In leaving off in our last edition, we were making mention of Mario maybe reaching out for help, which makes us ask this question: where were his so-called friends? Most everyone has claimed to be Mario's friend but where were they when Mario needed them? Now, let us continue...
But since time and fate have a way of arranging events to suite their own purposes, Mario was in Italy when the song was recorded. Both Mario and Denny were terribly disappointed that they could not realize this one dream together.
In remembering Mario, Denny feels there were deep rooted emotional qualities in the young singer which were probably partly responsible for his strong resistance to regimentation as it applied to his personal life and to his singing.
Mario derived his greatest joy from singing "to the people - all the people" - rather than to a swanky audience which might have paid fat prices to hear him sing. In this respect, then, he was a non-conformist. And this was the area which created for him the most exasperating troubles with his associates in the movie industry.
One incident which points this up occurred during a conference before the making of the picture, "The Great Caruso."
Mario, sitting in on the conference, insisted that the only man to conduct the Caruso score was Dr. Peter Herman Adler, conductor for NBC Opera. Dr. Adler had conducted for Mario at Convention Hall in Atlantic City before Mario went to Hollywood. Also, Mario insisted that he wanted in the picture as many of the existing greats of opera as it would be possible to assemble.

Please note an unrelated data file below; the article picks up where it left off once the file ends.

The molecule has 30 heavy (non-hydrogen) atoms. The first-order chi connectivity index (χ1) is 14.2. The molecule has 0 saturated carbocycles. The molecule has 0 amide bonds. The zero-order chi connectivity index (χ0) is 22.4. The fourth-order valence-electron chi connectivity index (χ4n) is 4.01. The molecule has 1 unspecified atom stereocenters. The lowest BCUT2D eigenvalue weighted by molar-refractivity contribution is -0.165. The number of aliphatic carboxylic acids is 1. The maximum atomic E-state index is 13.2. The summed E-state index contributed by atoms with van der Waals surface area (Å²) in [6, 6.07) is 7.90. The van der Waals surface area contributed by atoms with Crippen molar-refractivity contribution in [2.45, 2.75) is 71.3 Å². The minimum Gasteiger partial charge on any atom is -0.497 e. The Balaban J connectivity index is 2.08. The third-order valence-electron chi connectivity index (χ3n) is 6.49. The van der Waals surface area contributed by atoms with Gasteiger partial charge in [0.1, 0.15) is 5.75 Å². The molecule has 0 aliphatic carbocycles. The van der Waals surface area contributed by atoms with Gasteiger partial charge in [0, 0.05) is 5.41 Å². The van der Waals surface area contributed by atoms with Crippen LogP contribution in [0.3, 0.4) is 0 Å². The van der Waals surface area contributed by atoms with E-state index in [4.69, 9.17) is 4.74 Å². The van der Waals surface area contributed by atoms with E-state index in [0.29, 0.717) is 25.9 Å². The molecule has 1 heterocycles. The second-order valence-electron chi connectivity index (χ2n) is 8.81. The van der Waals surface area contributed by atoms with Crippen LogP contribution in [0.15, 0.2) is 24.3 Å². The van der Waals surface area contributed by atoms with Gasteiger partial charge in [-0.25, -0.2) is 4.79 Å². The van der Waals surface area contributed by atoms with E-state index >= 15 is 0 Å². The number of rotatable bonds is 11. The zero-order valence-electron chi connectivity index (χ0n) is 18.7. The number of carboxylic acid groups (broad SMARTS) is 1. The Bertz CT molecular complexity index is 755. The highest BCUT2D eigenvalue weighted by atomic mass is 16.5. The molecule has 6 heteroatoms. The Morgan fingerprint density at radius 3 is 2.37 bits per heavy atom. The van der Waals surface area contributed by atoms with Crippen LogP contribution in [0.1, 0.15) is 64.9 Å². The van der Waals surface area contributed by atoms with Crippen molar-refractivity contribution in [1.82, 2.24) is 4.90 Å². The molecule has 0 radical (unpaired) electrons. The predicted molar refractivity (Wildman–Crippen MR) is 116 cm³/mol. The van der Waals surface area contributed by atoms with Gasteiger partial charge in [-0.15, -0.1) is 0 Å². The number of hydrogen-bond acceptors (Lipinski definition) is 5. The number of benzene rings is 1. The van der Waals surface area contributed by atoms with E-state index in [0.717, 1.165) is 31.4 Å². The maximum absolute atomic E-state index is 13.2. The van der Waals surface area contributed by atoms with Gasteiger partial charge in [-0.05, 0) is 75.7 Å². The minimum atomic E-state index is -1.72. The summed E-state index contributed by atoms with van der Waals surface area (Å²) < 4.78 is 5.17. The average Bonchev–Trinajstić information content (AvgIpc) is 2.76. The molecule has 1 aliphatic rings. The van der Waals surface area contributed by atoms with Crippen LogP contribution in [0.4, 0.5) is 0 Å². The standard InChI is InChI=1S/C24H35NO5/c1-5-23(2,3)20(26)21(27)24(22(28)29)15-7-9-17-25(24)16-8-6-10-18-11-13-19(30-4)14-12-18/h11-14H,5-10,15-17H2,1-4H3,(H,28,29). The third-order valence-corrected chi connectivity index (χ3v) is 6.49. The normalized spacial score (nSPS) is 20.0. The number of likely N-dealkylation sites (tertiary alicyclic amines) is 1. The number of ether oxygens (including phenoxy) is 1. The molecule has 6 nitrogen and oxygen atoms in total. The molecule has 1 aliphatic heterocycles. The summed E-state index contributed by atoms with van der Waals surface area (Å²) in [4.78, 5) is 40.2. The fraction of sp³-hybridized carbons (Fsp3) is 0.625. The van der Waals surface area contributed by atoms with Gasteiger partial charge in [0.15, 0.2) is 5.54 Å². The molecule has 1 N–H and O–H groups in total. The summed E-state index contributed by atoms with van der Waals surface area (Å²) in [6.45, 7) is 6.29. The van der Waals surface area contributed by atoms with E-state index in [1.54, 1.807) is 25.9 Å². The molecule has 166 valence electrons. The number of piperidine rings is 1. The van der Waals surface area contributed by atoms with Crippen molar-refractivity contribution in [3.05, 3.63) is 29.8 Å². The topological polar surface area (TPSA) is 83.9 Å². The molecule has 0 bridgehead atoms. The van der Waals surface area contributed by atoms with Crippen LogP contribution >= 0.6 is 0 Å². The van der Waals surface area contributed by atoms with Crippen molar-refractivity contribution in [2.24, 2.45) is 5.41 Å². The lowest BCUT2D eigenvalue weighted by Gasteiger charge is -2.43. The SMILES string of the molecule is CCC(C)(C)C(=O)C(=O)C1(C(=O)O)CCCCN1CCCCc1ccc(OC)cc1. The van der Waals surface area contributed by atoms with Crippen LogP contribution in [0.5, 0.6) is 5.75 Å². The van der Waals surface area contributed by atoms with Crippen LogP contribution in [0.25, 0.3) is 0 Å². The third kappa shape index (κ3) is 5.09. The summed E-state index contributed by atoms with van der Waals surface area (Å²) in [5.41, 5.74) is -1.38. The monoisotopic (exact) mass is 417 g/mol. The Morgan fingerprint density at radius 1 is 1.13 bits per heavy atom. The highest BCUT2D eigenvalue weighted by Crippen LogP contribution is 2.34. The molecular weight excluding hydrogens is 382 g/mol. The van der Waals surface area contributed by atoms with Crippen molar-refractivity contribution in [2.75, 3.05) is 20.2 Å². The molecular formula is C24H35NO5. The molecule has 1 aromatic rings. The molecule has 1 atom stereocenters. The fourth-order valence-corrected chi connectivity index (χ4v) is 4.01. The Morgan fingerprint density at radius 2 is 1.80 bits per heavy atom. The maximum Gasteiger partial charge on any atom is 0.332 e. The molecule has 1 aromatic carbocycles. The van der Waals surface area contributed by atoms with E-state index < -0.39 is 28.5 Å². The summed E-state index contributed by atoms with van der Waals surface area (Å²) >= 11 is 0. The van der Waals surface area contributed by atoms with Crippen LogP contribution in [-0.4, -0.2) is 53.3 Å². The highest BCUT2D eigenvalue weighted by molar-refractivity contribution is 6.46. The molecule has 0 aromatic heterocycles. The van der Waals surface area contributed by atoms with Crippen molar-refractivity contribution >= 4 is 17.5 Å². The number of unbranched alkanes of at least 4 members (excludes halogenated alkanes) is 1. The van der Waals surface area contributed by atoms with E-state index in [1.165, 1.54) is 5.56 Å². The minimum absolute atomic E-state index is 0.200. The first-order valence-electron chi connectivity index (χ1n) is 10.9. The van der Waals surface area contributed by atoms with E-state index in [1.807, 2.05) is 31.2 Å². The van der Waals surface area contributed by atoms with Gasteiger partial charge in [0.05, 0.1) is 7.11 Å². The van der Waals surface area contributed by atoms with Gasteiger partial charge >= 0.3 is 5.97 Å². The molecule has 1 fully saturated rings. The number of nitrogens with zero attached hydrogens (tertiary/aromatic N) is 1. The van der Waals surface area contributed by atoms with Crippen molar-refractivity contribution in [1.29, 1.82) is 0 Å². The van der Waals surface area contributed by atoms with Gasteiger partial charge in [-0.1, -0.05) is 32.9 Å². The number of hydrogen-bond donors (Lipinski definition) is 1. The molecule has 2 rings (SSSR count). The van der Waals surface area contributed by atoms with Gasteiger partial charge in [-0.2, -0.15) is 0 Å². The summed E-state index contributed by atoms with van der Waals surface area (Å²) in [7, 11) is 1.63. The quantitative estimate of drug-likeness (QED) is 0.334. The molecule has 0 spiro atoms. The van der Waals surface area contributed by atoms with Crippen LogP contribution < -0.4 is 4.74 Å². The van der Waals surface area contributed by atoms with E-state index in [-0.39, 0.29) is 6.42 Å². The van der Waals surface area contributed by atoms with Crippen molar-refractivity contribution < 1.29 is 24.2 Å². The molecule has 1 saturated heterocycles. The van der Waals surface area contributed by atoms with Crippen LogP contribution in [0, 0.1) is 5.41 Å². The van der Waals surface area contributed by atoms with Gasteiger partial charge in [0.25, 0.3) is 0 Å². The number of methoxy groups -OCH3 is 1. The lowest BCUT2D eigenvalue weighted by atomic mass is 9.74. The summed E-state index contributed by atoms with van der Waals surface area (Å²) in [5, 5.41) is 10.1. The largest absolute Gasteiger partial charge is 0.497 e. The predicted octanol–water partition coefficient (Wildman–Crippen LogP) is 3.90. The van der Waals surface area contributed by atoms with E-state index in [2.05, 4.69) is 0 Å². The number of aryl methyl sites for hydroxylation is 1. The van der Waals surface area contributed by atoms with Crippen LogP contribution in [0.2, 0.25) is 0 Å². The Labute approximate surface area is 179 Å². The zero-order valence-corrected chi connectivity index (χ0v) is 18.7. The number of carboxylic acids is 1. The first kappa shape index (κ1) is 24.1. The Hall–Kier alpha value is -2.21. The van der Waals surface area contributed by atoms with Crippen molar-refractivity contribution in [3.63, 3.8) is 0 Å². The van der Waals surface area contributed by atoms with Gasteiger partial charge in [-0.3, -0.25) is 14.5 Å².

The Great Caruso, Mario's idol for so many years, deserved only the best, and the best was none to good for Mario. But it was Caruso that Mario wanted to honor, not really Mario lanza, because deep down inside Mario Lanza was still plain Freddie Cocozza from a South Philadelphia Italian family.
Basically, he had great humility. So Mario got his way, and Dr. Adler came to California, lived in the Lanza home the entire time the picture was in the making. And the opera greats were in the picture, too, and "The Great Caruso" made millions for its producers.
Earl recalls that Mario had a flair for telling humorous stories and for describing laugh -provoking situations, for real comedy, and they had great times together while he visited them in California.
Today, Earl Denny wears one of the famous wrist watches which have become almost a Lanza trademark, the symbol and token of Mario's deep affection. Each watch was personally inscribed to fit the wearer and Denny's reads: "To Earl Denny. You have been a life-long friend. Therefore, I am a richer man. Always, Mario."
Earl Denny, today, has only the fondest memories of the young lad who wanted, not just to 'be a singer' the way others have wanted to be writers or doctors or lawyers, but who quite simply wanted only to sing, n his own way, in his own time.
Editor's note:
One can not help but wonder how all the vicious rumors about Mario ever got started in the first place. Here we have a well-known figure who attested to Mario's demeanor as "The people's singer." Yes, Mario was a non-conformist and probably had a strong resistance to being regimented, but from all accounts that we are uncovering to date, Mario was at times, 'right.'
Ed Mazzarino, a close friend of Mario's, who we 'uncovered' tells us >of Mario's demeanor being almost as Earl Denny tells us. Earl and Ed >never met. Ed Mazzarino also mentioned 'Mario reaching out.' Richard >Tucker's wife Sara, made mention about Mario 'not being happy, that >something was missing.' (see volume-1 issue-4) Mario WAS reaching out, >but there was no one to help - how sad. >